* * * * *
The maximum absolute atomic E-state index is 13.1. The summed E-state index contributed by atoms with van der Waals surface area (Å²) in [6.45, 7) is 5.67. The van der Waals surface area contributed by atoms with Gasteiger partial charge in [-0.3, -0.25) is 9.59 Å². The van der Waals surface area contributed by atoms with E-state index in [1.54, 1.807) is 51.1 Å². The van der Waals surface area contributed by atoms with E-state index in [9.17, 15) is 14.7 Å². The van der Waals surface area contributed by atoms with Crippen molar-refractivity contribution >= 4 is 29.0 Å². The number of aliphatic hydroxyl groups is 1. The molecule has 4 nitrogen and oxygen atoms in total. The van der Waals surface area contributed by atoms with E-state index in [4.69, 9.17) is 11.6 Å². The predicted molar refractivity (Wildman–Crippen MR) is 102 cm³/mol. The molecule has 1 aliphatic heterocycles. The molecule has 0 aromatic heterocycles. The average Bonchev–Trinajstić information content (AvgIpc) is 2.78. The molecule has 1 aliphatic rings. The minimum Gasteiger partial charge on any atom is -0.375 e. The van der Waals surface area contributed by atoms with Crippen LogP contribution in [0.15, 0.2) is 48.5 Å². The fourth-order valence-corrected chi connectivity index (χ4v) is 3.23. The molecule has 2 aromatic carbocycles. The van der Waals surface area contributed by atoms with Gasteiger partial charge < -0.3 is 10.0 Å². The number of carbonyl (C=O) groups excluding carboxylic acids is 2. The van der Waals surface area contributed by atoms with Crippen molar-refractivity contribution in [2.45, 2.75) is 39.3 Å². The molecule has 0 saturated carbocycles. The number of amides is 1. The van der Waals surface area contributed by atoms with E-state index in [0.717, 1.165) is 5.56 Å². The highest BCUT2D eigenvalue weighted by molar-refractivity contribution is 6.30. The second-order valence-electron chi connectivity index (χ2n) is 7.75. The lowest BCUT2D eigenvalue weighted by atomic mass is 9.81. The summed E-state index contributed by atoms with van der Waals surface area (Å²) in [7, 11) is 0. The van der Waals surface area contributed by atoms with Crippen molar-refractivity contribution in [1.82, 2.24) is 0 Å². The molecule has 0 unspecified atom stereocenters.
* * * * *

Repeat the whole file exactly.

The maximum absolute atomic E-state index is 13.1. The summed E-state index contributed by atoms with van der Waals surface area (Å²) in [6.45, 7) is 5.67. The van der Waals surface area contributed by atoms with Gasteiger partial charge in [-0.3, -0.25) is 9.59 Å². The van der Waals surface area contributed by atoms with E-state index in [1.54, 1.807) is 51.1 Å². The van der Waals surface area contributed by atoms with E-state index in [9.17, 15) is 14.7 Å². The van der Waals surface area contributed by atoms with Crippen molar-refractivity contribution >= 4 is 29.0 Å². The number of aliphatic hydroxyl groups is 1. The molecule has 4 nitrogen and oxygen atoms in total. The van der Waals surface area contributed by atoms with E-state index in [4.69, 9.17) is 11.6 Å². The predicted molar refractivity (Wildman–Crippen MR) is 102 cm³/mol. The molecule has 1 aliphatic heterocycles. The molecule has 0 aromatic heterocycles. The average Bonchev–Trinajstić information content (AvgIpc) is 2.78. The molecule has 1 aliphatic rings. The minimum Gasteiger partial charge on any atom is -0.375 e. The van der Waals surface area contributed by atoms with Crippen LogP contribution in [0.15, 0.2) is 48.5 Å². The fourth-order valence-corrected chi connectivity index (χ4v) is 3.23. The molecule has 2 aromatic carbocycles. The van der Waals surface area contributed by atoms with Gasteiger partial charge < -0.3 is 10.0 Å². The number of carbonyl (C=O) groups excluding carboxylic acids is 2. The van der Waals surface area contributed by atoms with Crippen molar-refractivity contribution in [2.45, 2.75) is 39.3 Å². The molecule has 0 saturated carbocycles. The number of amides is 1. The van der Waals surface area contributed by atoms with E-state index in [0.717, 1.165) is 5.56 Å². The highest BCUT2D eigenvalue weighted by molar-refractivity contribution is 6.30. The second-order valence-electron chi connectivity index (χ2n) is 7.75. The lowest BCUT2D eigenvalue weighted by atomic mass is 9.81. The summed E-state index contributed by atoms with van der Waals surface area (Å²) in [7, 11) is 0. The van der Waals surface area contributed by atoms with Crippen molar-refractivity contribution in [1.82, 2.24) is 0 Å². The molecule has 0 unspecified atom stereocenters.